I’ve been looking through Ron Edward’s game, Sorcerer, in an attempt to see where it fits into the structure I wrote up for magic systems. Looking over it, it doesn’t fit my notion of a magic system at all, but instead reflects an assortment of static powers. Like the powers wielded by most superheroes, the system is very static. If you want new powers you need to go and bind a new demon possessing those powers. If you bind too many demons, your story gets pulled in too many directions and things threaten to tear apart.
It’s an interesting question, as the Sorcerers don’t really have any ability to manipulate the world directly. Instead Sorcerers have abilities to manipulate demons (hopefully), then the demons simply manifest powers in the world. It’s almost like a Catholic praying to a patron saint, they desperately hope the prayer will be heard and answered, because an answered prayer will instantly manifest a change in the world. But that’s all colour text, and from the perspective of Vector Theory it’s all a part of the Narraton’s polarity.
The actual process of wielding magic in Sorceror is pretty sedate. Player declares their intention, but this intention is limited to the available powers their demon is able to manifest (effectively synonymous with a spell list in other magic systems), a player may have multiple bound demons and therefore a wider range of potential powers to manifest, but in each case the power has a specific outcome on the mechanisms of the game and the flow of the narrative. Interestingly (from a design perspective), virtually none of the potential powers have an effect on the direction of the story, they merely change an individuals wavelength within the narrative.
Story direction in Sorcerer is provided a few ways; first by the kicker (which sets things into motion), then by the needs and desires of the bound demons. Once things start moving, a player has the opportunity to follow their demons goals, or ignore them (both of which have consequences). But it’s interesting to note that the direction of the story and the powers of the game are fairly exclusive, they only share a solid link through the demons that form the heart and soul of the game.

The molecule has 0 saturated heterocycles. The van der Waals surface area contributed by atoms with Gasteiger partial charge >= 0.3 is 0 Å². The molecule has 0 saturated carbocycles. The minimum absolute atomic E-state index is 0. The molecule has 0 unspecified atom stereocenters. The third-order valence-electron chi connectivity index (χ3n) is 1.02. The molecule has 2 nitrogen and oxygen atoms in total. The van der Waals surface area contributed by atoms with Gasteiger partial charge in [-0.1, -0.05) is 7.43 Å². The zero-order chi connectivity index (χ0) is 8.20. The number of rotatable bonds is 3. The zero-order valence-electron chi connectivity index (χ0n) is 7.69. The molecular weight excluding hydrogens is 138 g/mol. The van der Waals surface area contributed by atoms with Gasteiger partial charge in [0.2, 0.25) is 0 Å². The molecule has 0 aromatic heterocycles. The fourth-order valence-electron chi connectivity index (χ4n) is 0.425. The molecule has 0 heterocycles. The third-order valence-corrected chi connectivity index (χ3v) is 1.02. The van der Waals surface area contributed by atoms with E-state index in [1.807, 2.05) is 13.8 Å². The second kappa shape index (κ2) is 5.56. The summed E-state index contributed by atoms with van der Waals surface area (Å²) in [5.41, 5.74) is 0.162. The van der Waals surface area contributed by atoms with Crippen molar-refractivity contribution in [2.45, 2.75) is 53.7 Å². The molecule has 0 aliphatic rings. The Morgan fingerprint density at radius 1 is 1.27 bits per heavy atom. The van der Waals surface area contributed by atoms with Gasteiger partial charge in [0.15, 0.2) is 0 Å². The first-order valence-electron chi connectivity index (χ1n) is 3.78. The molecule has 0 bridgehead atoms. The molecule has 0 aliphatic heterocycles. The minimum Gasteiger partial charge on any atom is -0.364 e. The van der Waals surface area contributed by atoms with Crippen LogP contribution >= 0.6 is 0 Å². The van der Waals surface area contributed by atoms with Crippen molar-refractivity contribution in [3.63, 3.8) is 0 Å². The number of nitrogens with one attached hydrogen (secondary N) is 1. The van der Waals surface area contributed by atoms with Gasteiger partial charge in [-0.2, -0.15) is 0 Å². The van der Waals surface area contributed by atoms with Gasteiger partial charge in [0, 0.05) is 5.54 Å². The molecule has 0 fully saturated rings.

Unlike Mage: the Acension, where everything is about the magic and a demon may simply be a step on the path toward true enlightenment…Sorcerer places magic as a tool to facilitate the relationships between the demons and their “masters”.
Yet Sorcerer is also different from D&D, where the spells are simply rotes memorised from a list. There is something dark in the magic, it is specifically linked to demonic entities with their own desires. In both systems, the casting of a spell is simply the meeting of a required circumstance and then the power simply happens, but in D&D, any magical story is generated through the acquisition of ingredients or the enactment of ritual.
On the other hand, if the demons weren’t such a focal point of the system, it would be easy to isolate the magic from the remainder of the game. And a specific group can define the “demons” in any way they want. A demon could be a vice for alcohol or bloodletting, purely ephemeral and within the sorcerer’s mind. A demon could be the traditional familiar, an animal spirit bound for the purposes of metaphysical hijinks. It could be the traditional bat-winged imp or a succubus. The GM (or the group), defines the nature of the demon.
I could almost see a valid Sorceror game run in the setting of the Matrix; in which the Demons would be programs downloadable into a person’s mind while they are in the Matrix. The demons provide subroutines that create “un-natural” effects, but they each have their own glitches as a result of their errant programming. These glitches would need to be accommodated (and thus work as desires within the system).
Another interesting aspect to note is that the Sorcerer’s magical ability doesn’t change, because they have no magical ability. They simply have better knowledge of the occult and therefore learn ways to successfully bind stronger demons. In this light, a player’s journey through a Sorceror story isn’t represented by a single narraton and its choices. The Sorceror and the Demons are unique narratons all bound by a common journey for a while, until the path diverges. The sorcerer and their demon superimpose their frequencies to create a stronger gestalt, but many demons will always be trying to break away, and there will be an internal story developing as the narratons pull on one another with their own gravity.
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